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2 beginner stocks to kick-start a portfolio

Image: GlaxoSmithKline. Fair use.

Buying shares for the first time can be a daunting experience. However in my opinion, the key is to focus on putting together a portfolio of high quality companies that pay regular dividends with the intention of holding these companies for the long term and allowing compounding to work its magic. With that in mind, here’s two stocks I believe could be excellent choices for beginners.

GlaxoSmithKline

GlaxoSmithKline (LSE: GSK) has excellent potential as a starter stock to my mind, as the world’s ageing population should provide significant tailwinds to the healthcare industry over the medium-to-long term and the healthcare giant looks well placed to benefit.

The company is currently undergoing a transition period, with management deciding to focus less on blockbuster drugs and more on vaccines and consumer health products. After an asset swap with Novartis in 2015, 45% of revenue now comes from selling products such as Beechams Cold & Flu and Sensodyne toothpaste, and the new business model should result in more stable and consistent revenues and cash flows.

GlaxoSmithKline’s dividend yield of 5.1% is one of the higher yields in the FTSE 100 and while there has been some concern in recent years as to whether this is sustainable, with earnings forecast to rise 40% and 10% for FY2016 and FY2017, the chances of a dividend cut are looking less likely to me.

After trading as high as 1727p in October last year, the shares have fallen 10% in the last few months to now trade at 1,560p and at this price, with a P/E ratio of a reasonable 15.4, they look good value. For those new to investing, I believe GlaxoSmithKline has strong potential as a core holding.

The City of London Investment Trust

The City of London Investment Trust (LSE: CTY) seems like another ideal beginner’s stock for the main reason that, although the trust trades like a regular share, it’s actually a portfolio of around 120 companies, thus offering fantastic diversification benefits and a low risk profile.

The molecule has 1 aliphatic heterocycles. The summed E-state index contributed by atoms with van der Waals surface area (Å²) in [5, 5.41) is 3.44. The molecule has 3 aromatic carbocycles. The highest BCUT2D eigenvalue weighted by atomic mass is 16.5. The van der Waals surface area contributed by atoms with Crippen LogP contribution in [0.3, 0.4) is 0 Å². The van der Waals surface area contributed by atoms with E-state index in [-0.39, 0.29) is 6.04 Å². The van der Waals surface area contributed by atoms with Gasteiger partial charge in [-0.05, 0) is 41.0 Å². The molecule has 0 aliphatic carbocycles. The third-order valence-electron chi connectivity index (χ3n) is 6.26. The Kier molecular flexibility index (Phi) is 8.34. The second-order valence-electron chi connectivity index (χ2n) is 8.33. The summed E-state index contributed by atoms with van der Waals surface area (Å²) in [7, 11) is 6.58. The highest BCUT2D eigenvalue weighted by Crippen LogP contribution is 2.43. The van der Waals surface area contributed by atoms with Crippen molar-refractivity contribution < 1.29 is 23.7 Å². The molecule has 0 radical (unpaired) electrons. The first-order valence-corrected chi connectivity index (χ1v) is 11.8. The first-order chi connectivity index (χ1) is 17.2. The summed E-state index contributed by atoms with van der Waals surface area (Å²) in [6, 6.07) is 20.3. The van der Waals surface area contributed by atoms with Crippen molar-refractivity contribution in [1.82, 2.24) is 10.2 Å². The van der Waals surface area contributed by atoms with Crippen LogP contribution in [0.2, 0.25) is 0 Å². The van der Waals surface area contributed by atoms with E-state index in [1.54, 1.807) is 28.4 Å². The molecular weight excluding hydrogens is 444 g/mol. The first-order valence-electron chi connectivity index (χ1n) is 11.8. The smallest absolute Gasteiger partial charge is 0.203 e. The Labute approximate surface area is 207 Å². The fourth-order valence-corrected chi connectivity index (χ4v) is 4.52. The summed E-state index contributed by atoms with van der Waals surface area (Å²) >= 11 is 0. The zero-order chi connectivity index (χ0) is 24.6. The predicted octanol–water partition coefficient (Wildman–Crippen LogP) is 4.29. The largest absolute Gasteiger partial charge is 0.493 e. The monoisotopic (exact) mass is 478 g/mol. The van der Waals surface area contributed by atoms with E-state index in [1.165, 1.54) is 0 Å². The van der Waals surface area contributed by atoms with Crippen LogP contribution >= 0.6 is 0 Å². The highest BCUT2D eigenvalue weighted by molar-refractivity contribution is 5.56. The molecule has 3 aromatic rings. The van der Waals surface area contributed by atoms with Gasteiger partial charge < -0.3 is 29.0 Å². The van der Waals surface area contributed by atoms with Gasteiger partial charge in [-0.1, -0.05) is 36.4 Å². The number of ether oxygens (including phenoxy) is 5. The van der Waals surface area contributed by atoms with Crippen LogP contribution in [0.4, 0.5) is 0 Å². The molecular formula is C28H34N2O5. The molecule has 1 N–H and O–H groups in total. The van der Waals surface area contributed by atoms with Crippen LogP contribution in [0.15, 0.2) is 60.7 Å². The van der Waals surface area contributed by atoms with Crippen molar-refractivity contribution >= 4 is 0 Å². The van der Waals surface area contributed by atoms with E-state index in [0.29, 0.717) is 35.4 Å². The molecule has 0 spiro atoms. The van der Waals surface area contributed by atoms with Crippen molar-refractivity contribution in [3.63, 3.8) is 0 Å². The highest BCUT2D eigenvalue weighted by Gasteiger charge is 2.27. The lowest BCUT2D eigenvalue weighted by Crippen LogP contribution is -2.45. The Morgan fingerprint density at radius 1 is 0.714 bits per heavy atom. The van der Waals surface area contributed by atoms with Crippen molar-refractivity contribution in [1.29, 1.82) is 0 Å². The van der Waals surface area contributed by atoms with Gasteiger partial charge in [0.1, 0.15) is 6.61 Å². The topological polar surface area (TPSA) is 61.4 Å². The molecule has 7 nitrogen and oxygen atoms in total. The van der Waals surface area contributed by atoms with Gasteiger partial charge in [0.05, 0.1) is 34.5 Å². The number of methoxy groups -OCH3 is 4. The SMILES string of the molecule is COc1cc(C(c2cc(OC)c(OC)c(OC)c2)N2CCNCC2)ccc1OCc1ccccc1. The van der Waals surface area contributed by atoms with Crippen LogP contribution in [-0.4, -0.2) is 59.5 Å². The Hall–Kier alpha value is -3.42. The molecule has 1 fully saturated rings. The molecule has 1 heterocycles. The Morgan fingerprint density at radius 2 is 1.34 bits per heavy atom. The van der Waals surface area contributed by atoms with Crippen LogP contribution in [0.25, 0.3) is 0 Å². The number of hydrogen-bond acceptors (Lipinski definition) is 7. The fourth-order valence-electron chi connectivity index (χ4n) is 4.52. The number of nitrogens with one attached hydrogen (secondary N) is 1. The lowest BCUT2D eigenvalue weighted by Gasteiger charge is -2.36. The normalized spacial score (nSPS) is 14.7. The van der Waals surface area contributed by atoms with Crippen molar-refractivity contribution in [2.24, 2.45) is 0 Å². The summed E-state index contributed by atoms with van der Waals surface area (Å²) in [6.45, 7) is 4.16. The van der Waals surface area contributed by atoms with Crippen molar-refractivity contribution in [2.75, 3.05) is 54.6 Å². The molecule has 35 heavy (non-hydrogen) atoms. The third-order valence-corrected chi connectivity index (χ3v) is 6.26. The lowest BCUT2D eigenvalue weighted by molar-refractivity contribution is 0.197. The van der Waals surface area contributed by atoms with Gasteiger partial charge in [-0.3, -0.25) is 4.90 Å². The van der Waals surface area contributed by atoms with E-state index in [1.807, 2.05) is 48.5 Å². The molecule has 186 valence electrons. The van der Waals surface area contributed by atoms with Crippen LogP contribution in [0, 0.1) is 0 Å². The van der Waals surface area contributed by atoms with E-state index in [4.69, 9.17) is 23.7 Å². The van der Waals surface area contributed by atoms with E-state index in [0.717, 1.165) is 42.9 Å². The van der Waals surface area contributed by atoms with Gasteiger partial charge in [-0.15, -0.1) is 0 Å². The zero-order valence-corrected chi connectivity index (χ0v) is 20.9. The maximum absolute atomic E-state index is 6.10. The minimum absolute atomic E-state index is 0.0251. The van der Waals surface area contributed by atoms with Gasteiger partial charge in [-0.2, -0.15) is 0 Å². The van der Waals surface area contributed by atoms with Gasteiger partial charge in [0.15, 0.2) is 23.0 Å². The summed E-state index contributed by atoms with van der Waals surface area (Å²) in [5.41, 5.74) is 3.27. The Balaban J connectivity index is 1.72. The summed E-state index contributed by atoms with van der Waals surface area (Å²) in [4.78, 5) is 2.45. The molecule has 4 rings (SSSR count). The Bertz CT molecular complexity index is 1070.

The trust’s objective is to provide long-term capital and income growth and it places a strong focus on rewarding shareholders with regular dividend payouts. The current yield is approximately 4% and incredibly, the dividend has been increased every year since 1966. 

Fund manager Job Curtis takes a cautious approach to investing, mainly going for equities on the London Stock Exchange, and the top five holdings include blue-chip names such as Royal Dutch Shell, British American Tobacco, HSBC, BP and Diageo. The trust is however allowed to invest in smaller FTSE 350 companies and therefore has access to companies with higher growth potential.

Bear in mind that as a portfolio of 120 stocks, it’s likely to rise and fall with market fluctuations and with market turbulence never too far away, there’s no guarantee that an investment in the City of London Investment Trust will be smooth sailing. However it has weathered many economic events and plenty of market turmoil through its conservative investment strategy, returning an annualised 12% per year over the last five years. As such I believe it’s an excellent choice for new investors looking to dip their toes into the market waters.

Is this the perfect beginner's portfolio?

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Edward Sheldon owns shares in GlaxoSmithKline, City of London Investment Trust, Royal Dutch Shell B and Diageo. The Motley Fool UK owns shares of and has recommended GlaxoSmithKline. The Motley Fool UK has recommended BP, Diageo, HSBC Holdings, and Royal Dutch Shell B. We Fools don't all hold the same opinions, but we all believe that considering a diverse range of insights makes us better investors.